Conflicts & War

Ukrainian village scarred by trauma of Russian invasion

By Luis Angel Reglero

Mala Rohan, Ukraine, May 24 (EFE).- Kot Vasyl and his wife Evdokia point to the holes on their refrigerator from bullets that pierced the window of their modest home in Mala Rohan, a village in northeast Ukraine that has been liberated from Russian occupation, although explosions can still be heard in the distance.

The elderly couple were among the few people who chose to stay behind in their hometown near the northeastern city of Kharkiv when Russia invaded their country three months ago.

For the 83-year-old husband, Evdokia is his “heroine” because she decided not to abandon their home during the month that their villages was occupied by Russian forces.

Kot Vasyl tells Efe he has seen some of the residents who were evacuated returning after the Ukrainian troops “cleared” the area of “enemies” a few days ago.

The Russians looted many houses, including the married couple’s, according to Kot Vasyl.

Polina, one of their neighbors, says that she turned the electricity and gas back on a few days ago.

The 59-year-old stayed with her mother in a shelter in her house, which escaped any major damage as the Russians were unable to force their way in.

Polina remembers how the attacks on Mala Rohan began on February 24, as soon as the Russians launched their invasion.

Two days later, residents saw a column of Russian tanks rolling down the village’s streets. The battle had begun with the Ukrainian defending troops, who managed to take Mala Rohan back on March 26, she says.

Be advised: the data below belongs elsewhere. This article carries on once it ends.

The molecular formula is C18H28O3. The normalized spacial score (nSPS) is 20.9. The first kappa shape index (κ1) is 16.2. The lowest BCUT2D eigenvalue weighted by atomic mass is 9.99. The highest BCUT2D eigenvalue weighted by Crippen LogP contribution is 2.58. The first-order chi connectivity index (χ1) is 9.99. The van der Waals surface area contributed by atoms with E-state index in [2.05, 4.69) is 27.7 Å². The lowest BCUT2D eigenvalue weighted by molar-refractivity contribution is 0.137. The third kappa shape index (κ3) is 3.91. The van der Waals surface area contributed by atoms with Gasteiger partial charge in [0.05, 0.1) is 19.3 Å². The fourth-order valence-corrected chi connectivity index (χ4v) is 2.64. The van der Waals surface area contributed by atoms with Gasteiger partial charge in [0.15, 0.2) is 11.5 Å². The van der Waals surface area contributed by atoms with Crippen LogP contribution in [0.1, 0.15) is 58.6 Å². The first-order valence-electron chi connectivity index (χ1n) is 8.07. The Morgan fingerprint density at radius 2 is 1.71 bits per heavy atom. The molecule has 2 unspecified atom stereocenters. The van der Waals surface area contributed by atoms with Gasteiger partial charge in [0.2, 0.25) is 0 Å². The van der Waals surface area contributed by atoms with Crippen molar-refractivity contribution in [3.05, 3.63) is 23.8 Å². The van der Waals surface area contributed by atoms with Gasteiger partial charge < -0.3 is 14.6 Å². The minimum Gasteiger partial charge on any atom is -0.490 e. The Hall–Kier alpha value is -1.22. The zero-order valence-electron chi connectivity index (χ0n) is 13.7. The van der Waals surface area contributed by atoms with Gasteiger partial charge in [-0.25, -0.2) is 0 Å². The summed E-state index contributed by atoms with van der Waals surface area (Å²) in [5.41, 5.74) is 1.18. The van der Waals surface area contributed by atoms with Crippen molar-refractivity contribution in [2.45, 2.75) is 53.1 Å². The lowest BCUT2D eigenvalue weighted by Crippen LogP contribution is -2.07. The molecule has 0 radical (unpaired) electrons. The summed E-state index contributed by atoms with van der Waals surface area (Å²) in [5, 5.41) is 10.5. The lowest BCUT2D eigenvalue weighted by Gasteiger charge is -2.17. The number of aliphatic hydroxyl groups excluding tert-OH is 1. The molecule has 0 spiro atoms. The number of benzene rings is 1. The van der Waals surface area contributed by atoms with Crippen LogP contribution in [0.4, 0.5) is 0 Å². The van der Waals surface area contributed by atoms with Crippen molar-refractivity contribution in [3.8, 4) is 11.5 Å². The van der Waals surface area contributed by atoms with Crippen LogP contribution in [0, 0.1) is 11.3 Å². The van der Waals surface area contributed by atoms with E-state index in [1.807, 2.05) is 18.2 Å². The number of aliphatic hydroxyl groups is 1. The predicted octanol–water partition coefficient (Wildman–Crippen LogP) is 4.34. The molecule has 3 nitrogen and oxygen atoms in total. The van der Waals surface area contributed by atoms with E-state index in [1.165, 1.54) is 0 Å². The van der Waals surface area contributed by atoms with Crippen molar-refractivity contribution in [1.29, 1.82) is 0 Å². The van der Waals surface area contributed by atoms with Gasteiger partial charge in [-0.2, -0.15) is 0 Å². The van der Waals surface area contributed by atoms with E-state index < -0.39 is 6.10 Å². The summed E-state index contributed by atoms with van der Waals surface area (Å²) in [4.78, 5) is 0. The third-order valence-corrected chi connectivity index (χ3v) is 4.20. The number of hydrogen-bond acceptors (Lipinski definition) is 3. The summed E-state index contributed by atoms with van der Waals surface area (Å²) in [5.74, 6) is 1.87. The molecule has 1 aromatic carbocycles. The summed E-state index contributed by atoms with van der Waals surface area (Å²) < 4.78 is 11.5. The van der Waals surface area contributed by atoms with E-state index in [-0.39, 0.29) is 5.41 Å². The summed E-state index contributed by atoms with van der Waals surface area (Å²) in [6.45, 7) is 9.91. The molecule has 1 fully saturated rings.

Many Russians took off their military uniforms and started dressing as civilians when they were outmatched in the area, where many people speak Russian, Polina adds.

Andriy Poslovich, a 16-year-old mechanic student, is looking for something salvageable from destroyed Russian tanks and military vehicles, and the remains of a downed helicopter in the middle of an alfalfa field.

Some 3,000 people lived in this rural area before the war, he says, but only about 300 remained when the war began.

In the distance, people line up to receive food. “It’s humanitarian aid,” he says.

Nearby, Vitaly Vitalijovych is leading a team of 10 workers who are trying to repair a power station that was partially destroyed in the fighting.

They have been working nonstop for four days and they still have a few more plants to fix to restore electricity to several towns in this rural area.EFE


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